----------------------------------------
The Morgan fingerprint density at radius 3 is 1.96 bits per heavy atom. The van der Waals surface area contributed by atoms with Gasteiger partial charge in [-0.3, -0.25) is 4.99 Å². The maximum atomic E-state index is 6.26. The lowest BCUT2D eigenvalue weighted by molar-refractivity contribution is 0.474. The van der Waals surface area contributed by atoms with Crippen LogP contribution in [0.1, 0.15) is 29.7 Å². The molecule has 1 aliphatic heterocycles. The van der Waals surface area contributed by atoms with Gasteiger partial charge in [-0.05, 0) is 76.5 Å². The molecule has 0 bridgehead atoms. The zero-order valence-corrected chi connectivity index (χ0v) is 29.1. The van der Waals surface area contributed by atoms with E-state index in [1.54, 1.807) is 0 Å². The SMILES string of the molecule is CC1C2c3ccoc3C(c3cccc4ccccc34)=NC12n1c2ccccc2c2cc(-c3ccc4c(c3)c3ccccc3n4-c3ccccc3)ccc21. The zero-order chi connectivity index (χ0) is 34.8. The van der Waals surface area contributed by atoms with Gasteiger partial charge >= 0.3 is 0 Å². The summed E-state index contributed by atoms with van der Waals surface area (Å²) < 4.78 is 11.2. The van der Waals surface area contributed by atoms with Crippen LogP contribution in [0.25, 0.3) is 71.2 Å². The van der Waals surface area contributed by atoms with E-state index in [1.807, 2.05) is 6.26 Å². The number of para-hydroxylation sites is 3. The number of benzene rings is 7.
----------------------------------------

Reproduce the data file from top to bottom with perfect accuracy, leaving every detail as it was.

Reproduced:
The Morgan fingerprint density at radius 3 is 1.96 bits per heavy atom. The van der Waals surface area contributed by atoms with Gasteiger partial charge in [-0.3, -0.25) is 4.99 Å². The maximum atomic E-state index is 6.26. The lowest BCUT2D eigenvalue weighted by molar-refractivity contribution is 0.474. The van der Waals surface area contributed by atoms with Crippen LogP contribution in [0.1, 0.15) is 29.7 Å². The molecule has 1 aliphatic heterocycles. The van der Waals surface area contributed by atoms with Gasteiger partial charge in [-0.05, 0) is 76.5 Å². The molecule has 0 bridgehead atoms. The zero-order valence-corrected chi connectivity index (χ0v) is 29.1. The van der Waals surface area contributed by atoms with E-state index in [1.54, 1.807) is 0 Å². The SMILES string of the molecule is CC1C2c3ccoc3C(c3cccc4ccccc34)=NC12n1c2ccccc2c2cc(-c3ccc4c(c3)c3ccccc3n4-c3ccccc3)ccc21. The zero-order chi connectivity index (χ0) is 34.8. The van der Waals surface area contributed by atoms with Gasteiger partial charge >= 0.3 is 0 Å². The summed E-state index contributed by atoms with van der Waals surface area (Å²) < 4.78 is 11.2. The van der Waals surface area contributed by atoms with Crippen LogP contribution in [0.25, 0.3) is 71.2 Å². The van der Waals surface area contributed by atoms with E-state index in [1.807, 2.05) is 6.26 Å². The number of para-hydroxylation sites is 3. The number of benzene rings is 7.